After spending a year reading too many high school essays about Siddhartha, I became quite shy about Hesse. He definitely seems to a kind of cult writer, with more on his mind than just telling a story, which is fine, especially since the two books that I’ve read of his are short. There are some interesting pieces at the beginning here about storytelling, and some memorable lines that should probably come pre-underlined, as I’m sure they will strike many a reader as Truth. Examples:
“[N]othing in the world is more distasteful to a man than to take the path that leads to himself” (38).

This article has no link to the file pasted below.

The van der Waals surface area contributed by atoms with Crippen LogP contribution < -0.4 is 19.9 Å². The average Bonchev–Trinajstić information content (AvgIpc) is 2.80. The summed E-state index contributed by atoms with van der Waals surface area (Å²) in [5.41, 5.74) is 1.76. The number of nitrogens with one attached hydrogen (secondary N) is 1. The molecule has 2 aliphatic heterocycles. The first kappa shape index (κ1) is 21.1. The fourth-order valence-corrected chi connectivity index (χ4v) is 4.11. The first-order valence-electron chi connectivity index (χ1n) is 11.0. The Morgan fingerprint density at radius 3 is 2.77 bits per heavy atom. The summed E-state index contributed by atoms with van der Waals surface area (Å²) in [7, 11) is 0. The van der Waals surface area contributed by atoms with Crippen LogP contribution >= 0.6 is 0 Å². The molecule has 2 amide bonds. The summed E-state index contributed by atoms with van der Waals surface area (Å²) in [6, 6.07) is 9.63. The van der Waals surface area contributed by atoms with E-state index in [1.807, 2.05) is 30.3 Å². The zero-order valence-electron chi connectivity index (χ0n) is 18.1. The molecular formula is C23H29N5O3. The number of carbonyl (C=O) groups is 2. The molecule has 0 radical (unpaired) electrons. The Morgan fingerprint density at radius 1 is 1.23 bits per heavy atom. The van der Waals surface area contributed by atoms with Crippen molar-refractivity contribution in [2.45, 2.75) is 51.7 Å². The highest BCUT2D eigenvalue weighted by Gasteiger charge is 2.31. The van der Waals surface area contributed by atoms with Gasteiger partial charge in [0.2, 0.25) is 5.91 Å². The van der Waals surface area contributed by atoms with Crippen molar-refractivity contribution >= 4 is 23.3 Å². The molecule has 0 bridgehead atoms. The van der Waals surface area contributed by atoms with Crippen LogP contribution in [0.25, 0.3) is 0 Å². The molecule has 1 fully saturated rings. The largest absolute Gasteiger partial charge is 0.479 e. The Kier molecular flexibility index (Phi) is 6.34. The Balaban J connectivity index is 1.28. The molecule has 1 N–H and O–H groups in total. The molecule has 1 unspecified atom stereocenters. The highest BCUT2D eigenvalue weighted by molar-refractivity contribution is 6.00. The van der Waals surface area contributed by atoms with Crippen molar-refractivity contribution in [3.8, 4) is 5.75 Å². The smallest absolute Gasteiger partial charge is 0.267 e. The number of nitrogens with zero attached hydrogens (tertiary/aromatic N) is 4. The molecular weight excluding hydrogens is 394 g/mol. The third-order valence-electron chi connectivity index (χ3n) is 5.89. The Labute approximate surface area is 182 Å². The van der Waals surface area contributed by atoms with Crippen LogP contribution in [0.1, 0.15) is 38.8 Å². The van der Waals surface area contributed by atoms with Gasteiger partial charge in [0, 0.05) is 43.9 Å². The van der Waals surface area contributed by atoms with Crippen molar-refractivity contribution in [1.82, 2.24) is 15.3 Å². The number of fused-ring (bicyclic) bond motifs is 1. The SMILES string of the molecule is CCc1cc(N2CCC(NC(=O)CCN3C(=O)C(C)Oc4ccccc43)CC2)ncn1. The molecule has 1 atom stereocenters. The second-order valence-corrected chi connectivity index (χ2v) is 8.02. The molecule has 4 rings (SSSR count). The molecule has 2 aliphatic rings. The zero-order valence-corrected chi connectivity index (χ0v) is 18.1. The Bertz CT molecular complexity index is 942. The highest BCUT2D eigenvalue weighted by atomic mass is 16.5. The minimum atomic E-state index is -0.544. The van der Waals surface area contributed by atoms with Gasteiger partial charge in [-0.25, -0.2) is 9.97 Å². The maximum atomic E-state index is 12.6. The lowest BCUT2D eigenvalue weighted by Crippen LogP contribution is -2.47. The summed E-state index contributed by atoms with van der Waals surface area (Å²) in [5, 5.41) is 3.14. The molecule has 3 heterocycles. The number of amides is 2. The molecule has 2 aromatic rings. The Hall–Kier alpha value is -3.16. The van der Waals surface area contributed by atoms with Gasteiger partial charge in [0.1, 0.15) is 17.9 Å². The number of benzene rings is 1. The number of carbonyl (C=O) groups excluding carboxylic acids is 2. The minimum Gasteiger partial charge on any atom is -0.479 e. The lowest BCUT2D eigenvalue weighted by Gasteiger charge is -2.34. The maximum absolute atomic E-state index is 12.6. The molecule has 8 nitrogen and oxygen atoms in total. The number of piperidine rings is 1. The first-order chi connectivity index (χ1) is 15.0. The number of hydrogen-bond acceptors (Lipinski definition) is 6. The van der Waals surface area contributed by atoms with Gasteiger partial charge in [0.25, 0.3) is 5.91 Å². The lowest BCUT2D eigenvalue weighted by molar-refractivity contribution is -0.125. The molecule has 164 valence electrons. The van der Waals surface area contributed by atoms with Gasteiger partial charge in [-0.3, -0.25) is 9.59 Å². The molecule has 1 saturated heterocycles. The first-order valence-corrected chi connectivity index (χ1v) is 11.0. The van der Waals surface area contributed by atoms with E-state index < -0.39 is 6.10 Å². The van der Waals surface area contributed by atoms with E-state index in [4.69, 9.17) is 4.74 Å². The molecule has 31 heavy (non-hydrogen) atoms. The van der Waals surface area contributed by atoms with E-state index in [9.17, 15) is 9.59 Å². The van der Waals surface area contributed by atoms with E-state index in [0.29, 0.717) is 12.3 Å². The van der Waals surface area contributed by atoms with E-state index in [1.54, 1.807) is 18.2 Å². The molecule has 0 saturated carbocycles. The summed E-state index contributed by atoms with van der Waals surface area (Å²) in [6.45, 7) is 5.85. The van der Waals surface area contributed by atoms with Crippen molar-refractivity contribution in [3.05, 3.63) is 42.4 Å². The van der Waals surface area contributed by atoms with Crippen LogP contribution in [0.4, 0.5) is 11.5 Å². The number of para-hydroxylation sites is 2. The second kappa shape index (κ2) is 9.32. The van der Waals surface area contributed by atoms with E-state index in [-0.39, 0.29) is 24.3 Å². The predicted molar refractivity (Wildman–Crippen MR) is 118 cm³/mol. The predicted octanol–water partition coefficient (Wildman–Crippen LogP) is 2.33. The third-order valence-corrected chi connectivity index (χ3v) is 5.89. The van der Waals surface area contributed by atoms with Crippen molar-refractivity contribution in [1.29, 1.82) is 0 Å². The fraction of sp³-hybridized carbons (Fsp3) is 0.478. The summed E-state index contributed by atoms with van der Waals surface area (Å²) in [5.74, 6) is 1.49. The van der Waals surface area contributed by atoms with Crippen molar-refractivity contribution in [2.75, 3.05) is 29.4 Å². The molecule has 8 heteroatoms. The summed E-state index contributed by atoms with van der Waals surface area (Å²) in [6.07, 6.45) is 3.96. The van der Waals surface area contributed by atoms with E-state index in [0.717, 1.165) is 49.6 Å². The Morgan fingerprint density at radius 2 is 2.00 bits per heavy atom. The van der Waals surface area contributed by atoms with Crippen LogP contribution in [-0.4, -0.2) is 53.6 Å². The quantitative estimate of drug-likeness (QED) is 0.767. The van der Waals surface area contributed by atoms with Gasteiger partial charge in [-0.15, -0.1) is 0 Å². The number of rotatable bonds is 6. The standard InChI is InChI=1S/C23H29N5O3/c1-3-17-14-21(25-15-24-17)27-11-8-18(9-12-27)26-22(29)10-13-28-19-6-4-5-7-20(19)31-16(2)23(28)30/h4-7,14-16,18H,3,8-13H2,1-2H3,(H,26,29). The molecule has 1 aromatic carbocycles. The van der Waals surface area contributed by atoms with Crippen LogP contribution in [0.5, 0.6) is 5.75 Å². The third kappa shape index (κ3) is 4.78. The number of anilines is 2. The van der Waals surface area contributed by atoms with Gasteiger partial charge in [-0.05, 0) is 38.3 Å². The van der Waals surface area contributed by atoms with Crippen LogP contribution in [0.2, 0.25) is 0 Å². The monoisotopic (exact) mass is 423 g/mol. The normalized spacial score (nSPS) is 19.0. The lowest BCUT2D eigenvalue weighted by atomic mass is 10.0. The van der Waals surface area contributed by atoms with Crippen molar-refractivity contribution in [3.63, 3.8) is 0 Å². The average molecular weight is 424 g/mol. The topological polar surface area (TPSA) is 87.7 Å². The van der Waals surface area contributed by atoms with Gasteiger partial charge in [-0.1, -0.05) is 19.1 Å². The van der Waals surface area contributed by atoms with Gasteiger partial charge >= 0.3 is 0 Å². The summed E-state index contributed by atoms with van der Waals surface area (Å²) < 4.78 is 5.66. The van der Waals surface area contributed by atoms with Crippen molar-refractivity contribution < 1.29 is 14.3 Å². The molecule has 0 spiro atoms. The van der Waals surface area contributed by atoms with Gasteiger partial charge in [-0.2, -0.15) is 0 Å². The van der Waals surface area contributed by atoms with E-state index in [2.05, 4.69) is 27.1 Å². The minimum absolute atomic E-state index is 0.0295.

“If you hate a person, you hate something in him that is part of yourself” (97).
I would call this more of a book to hand to particular students than to require of everyone. There’s a lot of prior Biblical knowledge required and it’s historically bound in a way that requires an understanding of Germany between the wars. Hesse saw what was coming (Hitler, WW2). His words are a useful reminder for all of us.